Another part of our subconscious mind controls our emotions. We wouldn't want to be without our emotions, but sometimes our emotions get us into trouble. When we feel intense emotion, we tend to deal with the particular situation from our irrational but highly intelligent subconscious mind. Sometimes it gets us into trouble! I know that many times in the past you've dealt with a situation emotionally, and then after the situation was over, when the analytical conscious mind took over, you heart yourself thinking or saying something like this, "Now why did I say that? Why did I do that?"

Another important part of the subconscious mind is the protective mind. It must protect us against danger, real or imagined. You see, something imagined by the subconscious mind is just as real as if it were actually happening. It can't tell the difference, and it must protect us against danger. This part of the mind is always aware and functioning, whether you are awake or asleep. It is even aware when the conscious mind is out, as from a blow, or when under an anaesthetic drug. The mother of a baby may be sleeping soundly, but at the first whimper or cry from her child, she will instantly awaken. Her subconscious has said, "Come on, wake up! Something may be wrong with the baby." If you inadvertently touch something hot, your inner mind sends messages instantly to the muscles of your arm, and you snatch your hand away before you can think and analyze the situation. In many other ways, the subconscious is always alert to guard you from harm and danger. Yet, paradoxically, it can also cause illness and even self-destructive behavior.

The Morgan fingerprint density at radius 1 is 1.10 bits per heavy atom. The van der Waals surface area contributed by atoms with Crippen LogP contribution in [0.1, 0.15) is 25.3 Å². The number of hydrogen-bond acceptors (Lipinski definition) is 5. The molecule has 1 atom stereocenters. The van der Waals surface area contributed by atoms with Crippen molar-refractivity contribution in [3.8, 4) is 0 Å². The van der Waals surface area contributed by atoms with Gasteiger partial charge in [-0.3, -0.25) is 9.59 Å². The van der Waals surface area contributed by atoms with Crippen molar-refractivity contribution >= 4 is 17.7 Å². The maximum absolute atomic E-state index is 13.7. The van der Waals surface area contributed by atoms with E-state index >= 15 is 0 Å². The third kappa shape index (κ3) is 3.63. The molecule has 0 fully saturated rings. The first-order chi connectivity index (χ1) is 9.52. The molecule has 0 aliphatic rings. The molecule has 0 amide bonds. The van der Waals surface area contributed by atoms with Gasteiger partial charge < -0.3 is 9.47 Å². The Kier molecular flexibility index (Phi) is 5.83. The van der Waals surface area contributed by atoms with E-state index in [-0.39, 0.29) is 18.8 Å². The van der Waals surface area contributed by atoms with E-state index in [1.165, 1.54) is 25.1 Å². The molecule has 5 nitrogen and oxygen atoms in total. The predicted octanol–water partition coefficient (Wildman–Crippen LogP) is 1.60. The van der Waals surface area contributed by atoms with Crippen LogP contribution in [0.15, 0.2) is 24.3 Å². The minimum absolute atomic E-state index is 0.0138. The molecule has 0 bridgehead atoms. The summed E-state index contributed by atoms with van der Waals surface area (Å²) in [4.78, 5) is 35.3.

There is one part of the conscious mind that I haven't told you about yet, a part that quickly stops suggestion. This is called the critical factor of the conscious mind. I want you to think of this part of your conscious mind as an employee, if you will, of the subconscious. Its job is to stop, to put on hold like a red traffic light, any suggestion of change that we give ourselves or receive from an outside source. It stops it. The critical factor is like the rudder of a ship. It can keep you on course and is the pilot of all your inhibitions. It sends such signals as: "I can't," "I won't," or ""I haven't been able to before, so I can't now." Its influence is necessary when it reminds you, for example, of the folly of feeding crocodiles by hand. But it needs to be overcome when it paralyzes you into crystallized habit patterns, when healthy caution becomes crippling fear. Ideally, your critical factor screens impulses, filters out what is harmful, and helps you set realistic goals. But because the critical factor responds to the subconscious, and because the subconscious is protective, the critical factor does not always work in an ideal fashion.

Hypnosis is a state of intense focused concentration, where peripheral distractions are minimized or excluded. It is a natural way of having access to the subconscious. It is a form of communication that harmonizes your conscious and subconscious minds. If properly used, it is a means of achieving more of the potential which we all possess. A hypnotherapist/hypnotist is the individual who guides another into a highly relaxed state by using a variety of techniques to help the subject bypass the critical factor of his or her conscious, analytical, outer mind in order to reach the subconscious, intuitive, inner mind. Hypnosis occurs when your critical factor is persuaded to take a break. With your mental watchdog napping, a choice suggestion or two can easily be incorporated by your inner mind.